**Problem**: (2003 IMC Day 2 - #1) Let $ A $ and $ B $ be $ n \times n $ real matrices such that $ AB+B+A = 0 $. Prove that $ AB = BA $.

**Solution**: Well, seeing the $ AB+B+A $, we think Simon's Favorite Factoring Trick. But, we have to remember that we're working with matrices, not numbers. So instead of $ (x+1)(y+1) = xy+x+y+1 $, we have

$ (A+I_n)(B+I_n) = AB + I_nB+AI_n+I_n^2 $,

where $ I_n $ is the $ n \times n $ identity matrix (the equivalent of $ 1 $ in the matrix world). Recall that for any square matrix $ M $ we have $ MI = IM = M $ (where $ I $ is the identity matrix of corresponding size), so

$ AB + I_nB+AI_n+I_n^2 = AB+B+A+I_n = 0+I_n = I_n $

from the given condition. But the equation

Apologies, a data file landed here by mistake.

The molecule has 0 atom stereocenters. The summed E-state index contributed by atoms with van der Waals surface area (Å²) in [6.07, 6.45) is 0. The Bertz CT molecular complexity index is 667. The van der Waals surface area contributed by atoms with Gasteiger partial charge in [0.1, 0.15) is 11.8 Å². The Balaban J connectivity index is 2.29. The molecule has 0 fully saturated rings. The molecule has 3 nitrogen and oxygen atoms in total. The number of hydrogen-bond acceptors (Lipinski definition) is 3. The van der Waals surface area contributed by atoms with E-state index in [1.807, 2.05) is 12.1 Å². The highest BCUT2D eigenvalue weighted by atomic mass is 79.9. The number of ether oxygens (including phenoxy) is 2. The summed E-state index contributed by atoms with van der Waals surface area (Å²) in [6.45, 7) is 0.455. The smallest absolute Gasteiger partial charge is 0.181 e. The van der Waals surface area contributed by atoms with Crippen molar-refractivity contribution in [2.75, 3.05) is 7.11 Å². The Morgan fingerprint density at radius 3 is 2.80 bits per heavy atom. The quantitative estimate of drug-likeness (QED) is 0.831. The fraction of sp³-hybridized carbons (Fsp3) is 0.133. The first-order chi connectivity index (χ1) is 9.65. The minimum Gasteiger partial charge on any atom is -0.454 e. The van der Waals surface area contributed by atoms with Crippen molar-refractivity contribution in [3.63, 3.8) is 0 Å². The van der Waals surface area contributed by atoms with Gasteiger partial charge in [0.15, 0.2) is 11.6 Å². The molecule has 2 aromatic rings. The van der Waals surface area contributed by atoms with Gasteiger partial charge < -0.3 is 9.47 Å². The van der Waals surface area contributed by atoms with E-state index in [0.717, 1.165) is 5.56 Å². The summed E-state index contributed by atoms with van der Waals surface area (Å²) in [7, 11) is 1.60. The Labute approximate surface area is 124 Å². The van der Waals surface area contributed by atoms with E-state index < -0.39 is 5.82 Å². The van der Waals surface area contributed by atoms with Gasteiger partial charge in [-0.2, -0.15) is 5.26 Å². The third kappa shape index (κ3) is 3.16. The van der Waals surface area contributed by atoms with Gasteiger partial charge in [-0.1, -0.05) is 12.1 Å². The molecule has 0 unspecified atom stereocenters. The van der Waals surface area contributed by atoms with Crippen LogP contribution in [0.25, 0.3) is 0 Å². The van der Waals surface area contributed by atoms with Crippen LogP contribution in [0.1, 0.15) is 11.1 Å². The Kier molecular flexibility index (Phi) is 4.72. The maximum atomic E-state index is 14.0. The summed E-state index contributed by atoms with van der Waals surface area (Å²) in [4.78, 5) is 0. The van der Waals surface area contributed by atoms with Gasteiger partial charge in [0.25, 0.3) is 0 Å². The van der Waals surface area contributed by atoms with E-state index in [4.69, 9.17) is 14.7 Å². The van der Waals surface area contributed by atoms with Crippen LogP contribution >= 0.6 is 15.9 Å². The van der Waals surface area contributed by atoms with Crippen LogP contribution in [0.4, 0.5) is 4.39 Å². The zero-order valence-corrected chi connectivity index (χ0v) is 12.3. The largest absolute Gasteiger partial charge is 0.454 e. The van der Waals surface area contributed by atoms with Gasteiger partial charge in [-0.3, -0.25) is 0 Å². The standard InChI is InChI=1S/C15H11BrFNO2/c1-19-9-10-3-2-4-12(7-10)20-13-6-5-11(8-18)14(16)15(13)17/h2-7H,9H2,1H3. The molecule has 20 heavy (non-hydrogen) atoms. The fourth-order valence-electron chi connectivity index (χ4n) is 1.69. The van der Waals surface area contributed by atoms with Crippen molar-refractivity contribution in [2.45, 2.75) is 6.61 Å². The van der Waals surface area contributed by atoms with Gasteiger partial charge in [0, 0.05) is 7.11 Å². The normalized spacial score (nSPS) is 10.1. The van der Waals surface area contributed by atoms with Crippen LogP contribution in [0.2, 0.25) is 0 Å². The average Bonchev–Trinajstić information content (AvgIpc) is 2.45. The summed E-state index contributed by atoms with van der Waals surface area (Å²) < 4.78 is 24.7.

$ (A+I_n)(B+I_n) = I_n $

means that $ A+I_n $ and $ B+I_n $ are inverses of each other. Which consequently means we can multiply them in either order. So

$ (A+I_n)(B+I_n) = (B+I_n)(A+I_n) $

$ AB+B+A+I_n = BA+A+B+I_n \Rightarrow AB = BA $

as desired. QED.

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Comment: Just basic algebraic manipulations if you knew several key properties of matrices and recognized the factoring. Always good to keep these things handy!

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Practice Problem: (1999 IMC Day 1 - #1) Show that for all natural numbers $ n $ there exists a real $ n \times n $ matrix $ A $ such that $ A^3 = A+I $. Furthermore, prove that $ |A| > 0 $ for all such $ A $. [Reworded]

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